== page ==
Guyana Mission Report: Putting My Feet in the Water

Every so often the Lord gives me an “Aha! Moment”.  A year ago I got one of these epiphanies, and it’s rewriting the course of my ministry.

Putting My Feet in the Water

Nearly twelve years ago when I embarked on my dream of becoming a missionary pilot, it never occurred to me that someday the Lord might lead me to fly an aircraft on and off of the water.  In my humble (but narrow minded) opinion, water-based airplanes were plum dangerous and I had zero interest whatsoever of ever piloting a sea plane.

Well… As they always say, “Never say never…”

A year ago, my family and I were privileged to participate on a unique medical missionary outreach up the Berbice River.

It was a mission trip involving about 20 medical students and a sponsor from Southern Adventist University.  Originally the team from Southern University was supposed to have an advanced practice faculty member come along to supervise the med students, but at the last minute this individual backed, leaving everyone in a lurch.  That’s when the team asked my wife Joy (who is a Nurse Practitioner) if she would be willing to step into this role.

I was enthusiastic about this trip from the start.  It was a beautiful opportunity for Joy to get out of the house and also acquire some practice hours to maintain her NP license.  On the flip side I would get more time with our two girls and could try my hand at home school.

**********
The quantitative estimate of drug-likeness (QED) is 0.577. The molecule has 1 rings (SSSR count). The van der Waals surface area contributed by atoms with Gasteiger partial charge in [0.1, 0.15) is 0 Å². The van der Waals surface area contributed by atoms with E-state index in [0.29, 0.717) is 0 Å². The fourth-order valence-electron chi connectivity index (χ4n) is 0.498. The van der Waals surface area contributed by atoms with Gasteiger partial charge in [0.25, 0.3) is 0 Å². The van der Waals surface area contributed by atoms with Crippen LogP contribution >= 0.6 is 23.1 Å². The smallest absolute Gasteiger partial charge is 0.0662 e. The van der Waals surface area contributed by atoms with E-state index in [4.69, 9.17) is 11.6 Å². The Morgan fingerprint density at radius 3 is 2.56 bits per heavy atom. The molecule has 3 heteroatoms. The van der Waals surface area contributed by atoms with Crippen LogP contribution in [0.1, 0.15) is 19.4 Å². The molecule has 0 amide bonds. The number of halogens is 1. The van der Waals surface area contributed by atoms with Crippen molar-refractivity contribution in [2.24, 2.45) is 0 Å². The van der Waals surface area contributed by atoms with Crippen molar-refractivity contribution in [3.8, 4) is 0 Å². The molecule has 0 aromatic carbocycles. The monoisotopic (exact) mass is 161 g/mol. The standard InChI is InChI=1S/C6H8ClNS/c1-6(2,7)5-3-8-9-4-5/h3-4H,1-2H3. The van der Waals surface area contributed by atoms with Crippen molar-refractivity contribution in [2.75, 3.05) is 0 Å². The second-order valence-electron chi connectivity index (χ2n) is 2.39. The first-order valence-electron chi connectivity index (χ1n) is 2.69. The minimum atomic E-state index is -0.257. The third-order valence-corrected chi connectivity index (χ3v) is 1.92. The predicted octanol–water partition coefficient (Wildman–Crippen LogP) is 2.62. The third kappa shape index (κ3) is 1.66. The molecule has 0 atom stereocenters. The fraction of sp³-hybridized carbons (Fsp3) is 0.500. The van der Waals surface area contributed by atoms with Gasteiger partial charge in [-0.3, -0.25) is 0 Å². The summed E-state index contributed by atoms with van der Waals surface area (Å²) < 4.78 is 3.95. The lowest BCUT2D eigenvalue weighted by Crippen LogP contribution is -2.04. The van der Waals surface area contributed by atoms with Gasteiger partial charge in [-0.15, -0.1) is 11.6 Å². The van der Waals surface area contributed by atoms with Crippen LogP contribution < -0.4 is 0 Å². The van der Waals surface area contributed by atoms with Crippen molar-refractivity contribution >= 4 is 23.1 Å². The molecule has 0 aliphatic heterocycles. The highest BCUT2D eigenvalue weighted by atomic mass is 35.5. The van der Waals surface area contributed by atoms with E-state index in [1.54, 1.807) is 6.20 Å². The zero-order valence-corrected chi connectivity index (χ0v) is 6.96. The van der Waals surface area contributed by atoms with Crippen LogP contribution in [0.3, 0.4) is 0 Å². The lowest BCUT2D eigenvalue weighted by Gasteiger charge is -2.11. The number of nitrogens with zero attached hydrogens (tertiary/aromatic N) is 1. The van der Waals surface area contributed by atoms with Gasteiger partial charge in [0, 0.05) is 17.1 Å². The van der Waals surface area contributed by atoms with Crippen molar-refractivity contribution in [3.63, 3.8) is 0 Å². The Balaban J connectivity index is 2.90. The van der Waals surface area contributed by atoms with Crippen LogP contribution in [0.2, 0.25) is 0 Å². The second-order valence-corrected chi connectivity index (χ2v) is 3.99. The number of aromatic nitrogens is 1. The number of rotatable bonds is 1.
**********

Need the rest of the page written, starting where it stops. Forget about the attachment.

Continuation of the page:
But admittedly there was one nagging concern in the back of my mind.  “What if something bad should happen?”

The closest airstrip to our school in Kimbia Village (where we were going to use as a base of operations), was over 30 minutes by speedboat.

This may not seem too far, but let me just say that a life threatening emergency can pop up at any time, and if the missionary pilot can’t get to his plane right away, it could be very serious.

But in the end, we decided that the benefits outweighed the drawbacks, so  with a prayer on our heart, we took the plunge.  We loaded up our missionary airplane with all our family stuff, and flew directly to Dubulay Ranch (the closest airstrip).  I parked the plane at the airstrip, and together we rode in a speedboat to our school in Kimbia.

The trip turned out to be a tremendous success, and in the end, the team decided to  divide into two separate groups so as to reach even more villages during the two short weeks they were there.  On one particular day Joy saw approximately 36 patients within 7 hours.

But during these short weeks, we encountered no less than four emergency situations requiring the use of the airplane.

In one particularly critical situation, a mother brought her sick baby to the clinic to get checked out.  Right away, Joy realized that this baby needed to get to be medevac-ed to hospital immediately.

Usually that’s when I step forward and offer the use of the airplane, but for once I could do very little to assist.  My wife, the health worker, and the mother went through a long, torturesome decision-making process to decide what to do.  Without the immediate use of the airplane, the only alternative was to charter a speedboat to take the patient down river to the nearest hospital in New Amsterdam.  For most of these river-folk, a private speedboat charter (costing about $200 USD) is an exorbitant price, and most can’t afford it.